An Illinois skilled nursing facility is facing nearly $120,000 in state and federal fines after health officials said it failed to notify a doctor of a resident’s heart attack.

A report from the Illinois Department of Health and Human Services detailing the August incident showed the Cumberland Rehab & Health Care Center resident — who survived  — had complained of chest pains to three different nurses. The resident also reported that her call light at the Greenup, IL facility wasn’t working, and that she had to yell or help.

“I knew something was going on with my heart but no one would listen,” the resident recalled in the report, detailed Monday in a story from the Effingham Daily News. “The nurse told me very hatefully that just because I wanted to go to the hospital doesn’t mean I could go.”

Employees also reportedly told state investigators that the resident was a “known complainer.”

The resident was eventually given pain medication, and was transported to the emergency room the next day. The “horrific” delay in treatment could have killed the resident, the emergency room physician said.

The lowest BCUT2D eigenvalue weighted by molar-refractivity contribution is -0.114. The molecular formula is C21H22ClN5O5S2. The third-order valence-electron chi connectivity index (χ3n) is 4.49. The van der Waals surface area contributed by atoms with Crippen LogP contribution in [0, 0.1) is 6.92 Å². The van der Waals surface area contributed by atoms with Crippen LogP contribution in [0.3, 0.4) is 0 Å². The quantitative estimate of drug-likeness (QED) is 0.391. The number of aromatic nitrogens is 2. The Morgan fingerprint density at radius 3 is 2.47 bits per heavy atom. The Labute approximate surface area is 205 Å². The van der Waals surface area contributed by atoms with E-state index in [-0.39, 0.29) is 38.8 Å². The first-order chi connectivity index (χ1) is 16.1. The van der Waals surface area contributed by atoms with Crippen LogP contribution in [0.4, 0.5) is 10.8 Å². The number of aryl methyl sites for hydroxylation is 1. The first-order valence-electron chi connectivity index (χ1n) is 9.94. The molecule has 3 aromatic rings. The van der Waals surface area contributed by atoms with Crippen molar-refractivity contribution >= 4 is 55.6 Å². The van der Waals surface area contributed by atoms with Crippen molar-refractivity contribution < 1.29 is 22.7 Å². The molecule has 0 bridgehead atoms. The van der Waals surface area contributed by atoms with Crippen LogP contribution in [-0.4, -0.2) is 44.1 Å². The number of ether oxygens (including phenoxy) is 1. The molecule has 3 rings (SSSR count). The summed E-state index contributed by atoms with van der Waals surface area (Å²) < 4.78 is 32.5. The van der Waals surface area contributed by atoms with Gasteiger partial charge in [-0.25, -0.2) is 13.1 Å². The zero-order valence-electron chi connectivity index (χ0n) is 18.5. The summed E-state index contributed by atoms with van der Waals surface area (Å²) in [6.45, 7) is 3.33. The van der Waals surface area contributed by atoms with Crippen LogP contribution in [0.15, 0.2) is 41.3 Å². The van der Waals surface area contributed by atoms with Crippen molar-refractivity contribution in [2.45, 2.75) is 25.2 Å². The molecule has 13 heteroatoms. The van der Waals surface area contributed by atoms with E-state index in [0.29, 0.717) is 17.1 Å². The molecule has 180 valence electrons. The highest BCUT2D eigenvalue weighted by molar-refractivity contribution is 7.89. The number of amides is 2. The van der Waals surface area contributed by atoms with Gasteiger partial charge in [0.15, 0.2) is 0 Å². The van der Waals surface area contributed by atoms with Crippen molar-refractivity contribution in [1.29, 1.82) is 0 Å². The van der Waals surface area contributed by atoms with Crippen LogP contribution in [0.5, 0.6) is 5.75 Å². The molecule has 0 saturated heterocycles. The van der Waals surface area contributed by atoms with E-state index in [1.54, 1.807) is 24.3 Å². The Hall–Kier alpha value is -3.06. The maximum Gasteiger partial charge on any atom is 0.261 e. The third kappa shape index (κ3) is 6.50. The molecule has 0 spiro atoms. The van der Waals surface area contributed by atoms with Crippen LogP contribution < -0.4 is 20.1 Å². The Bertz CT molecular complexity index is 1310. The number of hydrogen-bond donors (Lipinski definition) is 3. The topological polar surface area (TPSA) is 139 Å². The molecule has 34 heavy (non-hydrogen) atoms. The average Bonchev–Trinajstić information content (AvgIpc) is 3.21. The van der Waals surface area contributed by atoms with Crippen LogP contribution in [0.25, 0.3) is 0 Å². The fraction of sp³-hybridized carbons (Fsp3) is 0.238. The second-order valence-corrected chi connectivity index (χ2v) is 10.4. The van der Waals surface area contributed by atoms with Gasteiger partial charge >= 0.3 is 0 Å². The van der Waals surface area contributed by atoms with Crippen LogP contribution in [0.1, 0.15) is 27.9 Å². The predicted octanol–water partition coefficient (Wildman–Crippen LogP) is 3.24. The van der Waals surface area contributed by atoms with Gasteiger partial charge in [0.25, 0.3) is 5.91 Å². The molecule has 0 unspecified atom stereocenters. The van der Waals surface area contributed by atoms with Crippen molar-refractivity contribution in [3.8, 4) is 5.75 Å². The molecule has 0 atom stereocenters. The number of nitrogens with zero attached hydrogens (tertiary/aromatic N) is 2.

State health officials were tipped off about the incident by a confidential complaint, the Daily News reported.

“We strive to provide quality healthcare to all of the residents of our surrounding communities,” Katie Hanner, administrator for Cumberland, said in a statement to the Daily News. “We provide ongoing training to our staff and will continue to train and supervise them. As always, the overall experience of our patients is important to us and we will continue to be a proud healthcare partner in the community.”

In addition to the fines, Cumberland will also be required to retrain staff on when it’s appropriate to notify a doctor about a change in a resident’s conditions, as well as how to perform pain assessments and obtain medication after hours. The facility’s nursing management must also now review residents’ records to determine if notifying a physician was necessary, and if one was called.